The NBA’s 68 worst contracts

The economy is really starting to take its toll on professional sports, and the NBA is no different. Bad contracts are bad even when the economy is pumping, but they really stand out in tough times like these. So I decided to look through the payrolls team-by-team to try to identify the worst contracts in the NBA. I expected to list 15-20 names, but I ended up scribbling down 68. That’s right, there are no fewer than 68 bad contracts in the NBA.

I didn’t include any of the players that are in the final year of their contracts because…well, what’s the point? They’ll be off the books in a few months anyway. Instead, I wanted to focus on those contracts that are going to haunt teams for years to come, so to be eligible, players have to have at least a year left on their current deals.

It’s tough to compare someone making superstar money to an average, everyday role player, so I split these 68 contracts up into three groups: the Overpaid Role Players, the Not-So-Super Stars and the Injury-Prones. I will rank them from least-worst to most-worst with the thinking that I wouldn’t trade the player for anyone further down the list but I would trade him for anyone previously mentioned. So, for example, if a guy is listed #7 within a particular group, I’m not trading him for anyone ranked #6-#1, but I would think seriously about moving him for a guy that is ranked #8+.

So let’s start with the role players and go from there…

(Note: In most cases, I don’t blame the player himself for his outrageous contract. The fault lies with the general manager that inked the guy to the deal. However, this rule goes out the window if the player has a history of only producing in his contract year – I’m looking at you, Tim Thomas.)

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Much Ado About Nothing: The 5 Biggest Trade Deadline Teases

You can blame it on the Grizzlies.

Ever since they traded Pau Gasol to the Lakers for a bag of peanuts and some slightly used underwear, NBA teams have become more and more fickle about pulling the proverbial trigger. With the state of the economy, and some owners desperately trying to cut payroll before the cap and luxury tax thresholds decline, it’s a buyer’s market out there. And those buyers are looking for Gasol-type deals. On the flip side, Chris Wallace took all kinds of grief over that trade and general managers around the league don’t want to follow in his footsteps.

After two or three weeks of covering all of this trade chatter, the biggest deal to speak of is the Shawn Marion/Jermaine O’Neal swap and that happened almost a week ago. Sure, guys like Brad Miller, Andres Nocioni, John Salmons, Rafer Alston, Larry Hughes, Tim Thomas, Chris Wilcox and Drew Gooden changed zip codes, but I doubt any fans out there are sporting wood at the idea that one or more of these players is joining their team.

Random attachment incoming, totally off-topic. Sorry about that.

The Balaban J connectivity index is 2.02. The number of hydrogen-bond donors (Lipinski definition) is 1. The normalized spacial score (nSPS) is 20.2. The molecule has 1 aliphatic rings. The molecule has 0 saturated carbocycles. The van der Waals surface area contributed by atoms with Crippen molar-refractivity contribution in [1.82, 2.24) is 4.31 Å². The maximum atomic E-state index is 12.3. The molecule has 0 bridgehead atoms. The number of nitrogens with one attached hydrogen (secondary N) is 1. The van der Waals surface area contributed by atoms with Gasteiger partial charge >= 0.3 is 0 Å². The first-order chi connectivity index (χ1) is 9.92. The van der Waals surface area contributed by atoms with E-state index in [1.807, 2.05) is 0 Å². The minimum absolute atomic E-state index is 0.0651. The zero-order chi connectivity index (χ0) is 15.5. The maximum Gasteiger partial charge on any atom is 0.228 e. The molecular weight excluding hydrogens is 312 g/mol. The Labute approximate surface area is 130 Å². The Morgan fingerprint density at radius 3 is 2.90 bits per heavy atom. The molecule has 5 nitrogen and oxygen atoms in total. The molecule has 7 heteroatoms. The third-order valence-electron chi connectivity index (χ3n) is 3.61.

This year’s trade deadline was mostly about teams setting themselves up financially for the next two summers of free agency. Even though there were a number of big names bandied about, the Marion/O’Neal deal is the only semi-blockbuster trade of the season. And, barring some last-minute, late-breaking deal, we have these five teams to blame…

5. San Antonio Spurs
The Spurs were in talks with the Nets about acquiring Vince Carter and also spoke with the Bucks about Richard Jefferson. Either of those players would have been a nice addition, but the Spurs just don’t have the pieces (or the balls) to pull off a trade like that. They were willing to trade for Carter, but they didn’t want to give up Roger Mason or George Hill. So they offer the Nets Bruce Bowen and Fabricio Oberto. Great, the numbers don’t even add up. Don’t get me wrong – I don’t really think that the Spurs should have given up Mason and/or Hill to acquire Carter. They’re arguably the second-best team in the West and their current lineup, if healthy, is likely to give the Lakers fits if the two teams meet in the playoffs with a less-than-100% Andrew Bynum. Plus the Spurs are notoriously conservative when it comes to messing with their chemistry. Jefferson wouldn’t have been a problem in that area but Carter might have been. So the Spurs stand pat. Shocker.

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Dissecting the Larry Hughes trade rumor

Larry Hughes to the Nets? It’s a possibility, according to

The Nets and Bulls have discussed a deal that would bring veteran shooting guard Larry Hughes to New Jersey for Bobby Simmons and Maurice Ager, league sources said. Sean Williams was offered instead of Ager, but Chicago wasn’t interested.

Both sides are considering it, although the Bulls are talking to many teams about Hughes, who is signed through next season.

The Nets are weighing whether the deal makes them that much better and if it’s financially smart. The additional salary next season would be more than $3 million.

Every time I hear a trade rumor, I ask myself the following questions…

1. What is Team A (or B) trying to accomplish?
2. What are the salary cap ramifications?
3. Is this is a good idea?

Larry Hughes is one of the most overpaid players in the league. He has another year left on his deal at the tune of $13.6 million. This season, he is an average shooting guard (PER: 14.68) which is an improvement over his performance in the two previous seasons.